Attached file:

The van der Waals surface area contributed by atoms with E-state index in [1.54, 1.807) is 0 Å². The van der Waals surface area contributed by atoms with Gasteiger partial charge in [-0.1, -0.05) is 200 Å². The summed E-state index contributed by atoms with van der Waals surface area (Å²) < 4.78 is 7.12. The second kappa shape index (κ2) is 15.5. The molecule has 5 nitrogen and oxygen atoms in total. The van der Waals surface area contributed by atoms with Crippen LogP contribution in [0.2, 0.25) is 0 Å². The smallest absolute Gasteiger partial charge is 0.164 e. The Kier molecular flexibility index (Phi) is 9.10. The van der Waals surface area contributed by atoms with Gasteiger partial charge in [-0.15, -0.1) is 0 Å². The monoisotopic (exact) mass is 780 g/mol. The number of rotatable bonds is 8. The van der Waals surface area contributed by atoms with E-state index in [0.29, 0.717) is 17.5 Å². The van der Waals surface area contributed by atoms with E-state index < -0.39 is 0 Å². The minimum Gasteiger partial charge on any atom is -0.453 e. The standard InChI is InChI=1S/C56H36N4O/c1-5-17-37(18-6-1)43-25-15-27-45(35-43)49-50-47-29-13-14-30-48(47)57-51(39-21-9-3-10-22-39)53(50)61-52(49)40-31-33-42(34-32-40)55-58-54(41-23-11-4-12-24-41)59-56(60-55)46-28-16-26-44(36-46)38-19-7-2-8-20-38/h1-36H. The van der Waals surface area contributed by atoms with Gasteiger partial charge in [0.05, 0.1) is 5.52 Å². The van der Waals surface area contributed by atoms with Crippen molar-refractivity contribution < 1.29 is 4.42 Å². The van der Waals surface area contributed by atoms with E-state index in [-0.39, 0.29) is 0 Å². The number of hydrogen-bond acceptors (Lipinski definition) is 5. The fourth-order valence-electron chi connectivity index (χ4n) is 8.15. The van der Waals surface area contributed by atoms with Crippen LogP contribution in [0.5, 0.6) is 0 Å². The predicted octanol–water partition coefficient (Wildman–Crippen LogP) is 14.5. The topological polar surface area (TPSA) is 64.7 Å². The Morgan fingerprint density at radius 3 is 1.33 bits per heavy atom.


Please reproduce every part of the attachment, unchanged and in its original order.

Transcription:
The van der Waals surface area contributed by atoms with E-state index in [1.54, 1.807) is 0 Å². The van der Waals surface area contributed by atoms with Gasteiger partial charge in [-0.1, -0.05) is 200 Å². The summed E-state index contributed by atoms with van der Waals surface area (Å²) < 4.78 is 7.12. The second kappa shape index (κ2) is 15.5. The molecule has 5 nitrogen and oxygen atoms in total. The van der Waals surface area contributed by atoms with Crippen LogP contribution in [0.2, 0.25) is 0 Å². The smallest absolute Gasteiger partial charge is 0.164 e. The Kier molecular flexibility index (Phi) is 9.10. The van der Waals surface area contributed by atoms with Gasteiger partial charge in [-0.15, -0.1) is 0 Å². The monoisotopic (exact) mass is 780 g/mol. The number of rotatable bonds is 8. The van der Waals surface area contributed by atoms with E-state index in [0.29, 0.717) is 17.5 Å². The van der Waals surface area contributed by atoms with E-state index < -0.39 is 0 Å². The minimum Gasteiger partial charge on any atom is -0.453 e. The standard InChI is InChI=1S/C56H36N4O/c1-5-17-37(18-6-1)43-25-15-27-45(35-43)49-50-47-29-13-14-30-48(47)57-51(39-21-9-3-10-22-39)53(50)61-52(49)40-31-33-42(34-32-40)55-58-54(41-23-11-4-12-24-41)59-56(60-55)46-28-16-26-44(36-46)38-19-7-2-8-20-38/h1-36H. The van der Waals surface area contributed by atoms with Gasteiger partial charge in [0.05, 0.1) is 5.52 Å². The van der Waals surface area contributed by atoms with Crippen molar-refractivity contribution < 1.29 is 4.42 Å². The van der Waals surface area contributed by atoms with E-state index in [-0.39, 0.29) is 0 Å². The number of hydrogen-bond acceptors (Lipinski definition) is 5. The fourth-order valence-electron chi connectivity index (χ4n) is 8.15. The van der Waals surface area contributed by atoms with Crippen LogP contribution in [0.5, 0.6) is 0 Å². The predicted octanol–water partition coefficient (Wildman–Crippen LogP) is 14.5. The topological polar surface area (TPSA) is 64.7 Å². The Morgan fingerprint density at radius 3 is 1.33 bits per heavy atom.